This morning, Representatives Melissa Bean, D-Ill., and Ed Royce, R-Calif., introduced the National Insurance Consumer Protection Act of 2009 (“NICPA”) in the House of Representatives. NICPA would establish a new system of federal regulation and supervision for insurers and insurance producers. In a joint statement, Reps. Bean and Royce stated that NICPA “would create a robust federal regulator for insurance to act as an alternative to the antiquated, non-uniform system of state insurance regulators currently in operation.”
NICPA establishes a parallel, national system of regulation and supervision for insurers and producers, which would be similar to the dual banking system. Under NICPA, most insurers and producers would select national or state regulation, charters and licenses. In addition, the NICPA would allow state licensed insurers to convert to a national charter, and conversely, allow national insurers to convert to a state charter. Those insurers and producers choosing national regulation would be regulated by the Office of National Insurance (“ONI”), an independent office within the Department of Treasury. The ONI would monitor national insurers and producers by setting guidelines and overseeing their financial and market conduct. States would maintain responsibility for regulating state-licensed insurers and producers.
Nationally chartered and licensed entities would be regulated primarily by federal law, with the exception of the following state laws: (1) State tax laws; (2) State unclaimed property and escheat laws; (3) State laws related to participation in assigned risk plans and other mandatory residual market mechanisms that are designed to make insurance available to those unable to obtain insurance in the voluntary market; (4) State laws that provide for compulsory coverage of workers’ compensation or motor vehicle insurance; and (5) Participation in state guaranty funds.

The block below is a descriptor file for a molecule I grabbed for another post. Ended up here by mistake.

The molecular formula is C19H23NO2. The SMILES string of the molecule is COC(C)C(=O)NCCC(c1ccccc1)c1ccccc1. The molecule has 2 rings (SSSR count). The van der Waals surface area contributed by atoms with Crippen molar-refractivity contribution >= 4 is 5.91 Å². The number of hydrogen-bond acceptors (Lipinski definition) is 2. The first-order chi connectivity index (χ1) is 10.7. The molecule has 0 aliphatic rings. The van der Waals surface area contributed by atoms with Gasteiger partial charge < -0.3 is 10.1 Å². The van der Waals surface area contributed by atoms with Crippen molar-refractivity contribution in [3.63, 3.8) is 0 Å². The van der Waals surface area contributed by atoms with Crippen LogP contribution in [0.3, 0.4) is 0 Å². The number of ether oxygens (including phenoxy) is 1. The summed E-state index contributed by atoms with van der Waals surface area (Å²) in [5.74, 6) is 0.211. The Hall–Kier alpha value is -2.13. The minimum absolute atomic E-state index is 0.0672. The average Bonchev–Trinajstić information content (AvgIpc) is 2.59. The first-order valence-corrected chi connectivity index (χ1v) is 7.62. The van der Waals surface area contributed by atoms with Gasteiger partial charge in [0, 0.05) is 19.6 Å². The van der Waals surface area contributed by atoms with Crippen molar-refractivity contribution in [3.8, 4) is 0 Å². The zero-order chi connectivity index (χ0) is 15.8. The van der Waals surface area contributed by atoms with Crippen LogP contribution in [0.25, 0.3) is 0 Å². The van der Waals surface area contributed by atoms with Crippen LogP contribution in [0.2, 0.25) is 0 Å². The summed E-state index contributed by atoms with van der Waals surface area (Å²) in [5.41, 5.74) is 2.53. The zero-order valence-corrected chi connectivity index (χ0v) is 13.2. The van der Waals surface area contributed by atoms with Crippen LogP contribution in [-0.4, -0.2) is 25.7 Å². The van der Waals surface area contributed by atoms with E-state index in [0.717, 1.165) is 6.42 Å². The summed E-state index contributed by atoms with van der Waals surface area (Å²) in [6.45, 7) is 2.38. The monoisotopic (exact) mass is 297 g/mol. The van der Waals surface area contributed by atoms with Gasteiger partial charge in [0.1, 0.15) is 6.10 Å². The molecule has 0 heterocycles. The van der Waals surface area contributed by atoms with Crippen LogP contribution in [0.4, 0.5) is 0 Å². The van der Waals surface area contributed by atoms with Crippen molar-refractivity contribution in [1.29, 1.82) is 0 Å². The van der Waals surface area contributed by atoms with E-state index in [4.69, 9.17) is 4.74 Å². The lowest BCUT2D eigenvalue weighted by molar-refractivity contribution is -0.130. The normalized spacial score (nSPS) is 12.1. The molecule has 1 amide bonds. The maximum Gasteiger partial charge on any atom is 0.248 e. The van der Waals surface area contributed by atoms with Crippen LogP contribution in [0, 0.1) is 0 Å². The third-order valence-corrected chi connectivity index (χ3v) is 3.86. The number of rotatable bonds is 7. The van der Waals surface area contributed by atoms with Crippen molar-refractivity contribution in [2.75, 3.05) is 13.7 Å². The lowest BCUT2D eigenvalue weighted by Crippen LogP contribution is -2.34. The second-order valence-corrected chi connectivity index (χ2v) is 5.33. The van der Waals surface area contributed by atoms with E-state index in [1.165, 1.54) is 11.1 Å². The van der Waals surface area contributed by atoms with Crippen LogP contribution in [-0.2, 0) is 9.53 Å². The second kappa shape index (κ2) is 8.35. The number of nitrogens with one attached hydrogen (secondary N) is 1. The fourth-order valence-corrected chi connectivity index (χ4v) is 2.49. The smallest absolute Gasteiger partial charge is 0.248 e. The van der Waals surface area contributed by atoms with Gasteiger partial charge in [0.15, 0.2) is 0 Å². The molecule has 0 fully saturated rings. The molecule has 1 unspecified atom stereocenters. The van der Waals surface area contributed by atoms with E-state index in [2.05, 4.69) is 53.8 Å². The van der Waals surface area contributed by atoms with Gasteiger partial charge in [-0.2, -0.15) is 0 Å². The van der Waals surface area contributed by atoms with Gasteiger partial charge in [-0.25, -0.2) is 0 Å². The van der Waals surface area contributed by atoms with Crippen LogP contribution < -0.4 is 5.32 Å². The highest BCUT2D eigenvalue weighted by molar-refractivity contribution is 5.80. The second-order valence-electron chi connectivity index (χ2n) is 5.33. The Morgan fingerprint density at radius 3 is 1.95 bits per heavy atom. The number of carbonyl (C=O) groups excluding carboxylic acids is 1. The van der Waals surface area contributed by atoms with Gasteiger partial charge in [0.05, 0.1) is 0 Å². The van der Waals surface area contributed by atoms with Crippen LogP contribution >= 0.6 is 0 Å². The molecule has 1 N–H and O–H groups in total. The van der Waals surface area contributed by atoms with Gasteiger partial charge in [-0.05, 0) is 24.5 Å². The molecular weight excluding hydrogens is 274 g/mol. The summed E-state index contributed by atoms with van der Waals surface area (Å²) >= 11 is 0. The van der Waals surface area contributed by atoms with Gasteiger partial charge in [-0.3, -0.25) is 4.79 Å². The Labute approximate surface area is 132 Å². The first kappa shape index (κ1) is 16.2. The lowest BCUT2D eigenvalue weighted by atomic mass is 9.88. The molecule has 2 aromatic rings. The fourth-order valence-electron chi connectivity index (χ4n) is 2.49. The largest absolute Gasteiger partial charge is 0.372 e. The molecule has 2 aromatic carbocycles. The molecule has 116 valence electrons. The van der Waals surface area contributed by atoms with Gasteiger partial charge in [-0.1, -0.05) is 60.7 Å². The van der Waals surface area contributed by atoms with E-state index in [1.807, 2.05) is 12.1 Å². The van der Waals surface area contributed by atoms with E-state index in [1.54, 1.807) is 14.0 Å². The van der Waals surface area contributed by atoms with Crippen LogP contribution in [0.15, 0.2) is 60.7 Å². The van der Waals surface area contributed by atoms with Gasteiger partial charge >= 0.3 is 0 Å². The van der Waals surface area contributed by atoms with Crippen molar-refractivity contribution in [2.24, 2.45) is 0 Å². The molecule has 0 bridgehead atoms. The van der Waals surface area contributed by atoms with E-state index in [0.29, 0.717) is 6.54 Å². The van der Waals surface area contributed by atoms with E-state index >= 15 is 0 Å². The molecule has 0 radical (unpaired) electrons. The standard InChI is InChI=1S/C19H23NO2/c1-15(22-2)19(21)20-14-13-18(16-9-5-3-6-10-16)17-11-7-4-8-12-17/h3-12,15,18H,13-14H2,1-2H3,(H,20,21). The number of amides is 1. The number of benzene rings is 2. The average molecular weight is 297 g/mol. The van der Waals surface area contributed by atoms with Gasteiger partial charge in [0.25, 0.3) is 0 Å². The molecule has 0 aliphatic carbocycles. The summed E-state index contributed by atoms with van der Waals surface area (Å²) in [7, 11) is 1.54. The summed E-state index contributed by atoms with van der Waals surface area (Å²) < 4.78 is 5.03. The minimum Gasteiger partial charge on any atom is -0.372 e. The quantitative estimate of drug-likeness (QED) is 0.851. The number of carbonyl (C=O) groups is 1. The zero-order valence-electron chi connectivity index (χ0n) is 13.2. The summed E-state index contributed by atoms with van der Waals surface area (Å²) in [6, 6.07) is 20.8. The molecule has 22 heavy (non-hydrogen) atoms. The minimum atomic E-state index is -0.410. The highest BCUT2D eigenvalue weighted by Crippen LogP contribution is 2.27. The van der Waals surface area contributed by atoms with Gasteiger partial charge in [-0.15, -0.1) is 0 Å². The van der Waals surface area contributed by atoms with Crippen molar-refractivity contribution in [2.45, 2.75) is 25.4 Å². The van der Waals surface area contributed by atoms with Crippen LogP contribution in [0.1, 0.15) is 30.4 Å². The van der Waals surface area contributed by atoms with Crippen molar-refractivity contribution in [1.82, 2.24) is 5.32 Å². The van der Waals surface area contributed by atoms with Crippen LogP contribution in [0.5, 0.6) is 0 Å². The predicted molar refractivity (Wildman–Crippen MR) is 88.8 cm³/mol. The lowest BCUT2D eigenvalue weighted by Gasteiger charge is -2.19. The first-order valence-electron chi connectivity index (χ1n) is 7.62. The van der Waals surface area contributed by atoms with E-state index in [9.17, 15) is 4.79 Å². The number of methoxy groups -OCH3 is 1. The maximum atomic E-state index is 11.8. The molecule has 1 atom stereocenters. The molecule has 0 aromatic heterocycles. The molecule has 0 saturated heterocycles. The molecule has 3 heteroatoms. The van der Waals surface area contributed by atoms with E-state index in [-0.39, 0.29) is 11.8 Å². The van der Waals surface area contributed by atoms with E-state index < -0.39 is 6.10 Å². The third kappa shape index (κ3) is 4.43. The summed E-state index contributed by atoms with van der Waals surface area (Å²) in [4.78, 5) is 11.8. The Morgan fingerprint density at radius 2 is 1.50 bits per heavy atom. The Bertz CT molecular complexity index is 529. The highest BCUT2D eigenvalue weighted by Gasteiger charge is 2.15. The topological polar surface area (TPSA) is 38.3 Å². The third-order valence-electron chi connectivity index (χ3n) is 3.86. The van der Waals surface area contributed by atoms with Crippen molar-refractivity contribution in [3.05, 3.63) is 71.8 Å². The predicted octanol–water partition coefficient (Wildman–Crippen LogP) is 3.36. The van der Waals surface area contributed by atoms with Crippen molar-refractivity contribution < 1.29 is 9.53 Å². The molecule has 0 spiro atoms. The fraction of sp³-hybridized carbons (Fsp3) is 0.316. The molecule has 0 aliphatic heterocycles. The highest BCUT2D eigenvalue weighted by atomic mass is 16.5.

Pursuant to NICPA, the Commissioner of the ONI has the authority to place a national insurer into receivership for rehabilitation or liquidation. In addition, NICPA would create the National Insurance Guaranty Corporation (“NIGC”). The NIGC would assume obligations to policyholders for national insurers that become insolvent; however, national insurers would also be required to participate in state guaranty associations.
NICPA would also create a Systematic Risk Regulator. The Systematic Risk Regulator would be responsible for collecting and analyzing information on insurers from all insurance commissioners. The Systematic Risk Regulator will be responsible for making recommendations to the respective state commissioner or the Commissioner of the ONI to mitigate or avoid insurer or affiliate actions that would have serious adverse economic effects. In addition, the Systematic Risk Regulator, in consultation with the Commissioner of the ONI, has the authority to mandate certain “systemically important” to obtain a national charter.
While many industry groups have yet to comment, NICPA has already received support from the American Bankers Association, American Bankers Insurance Association, The Council of Insurance Agents & Brokers and Reinsurance Association of America, as well as opposition from The Property Casualty Insurers Association of America.
We will continue to follow this matter and provide further updates on InsureReinsure.com.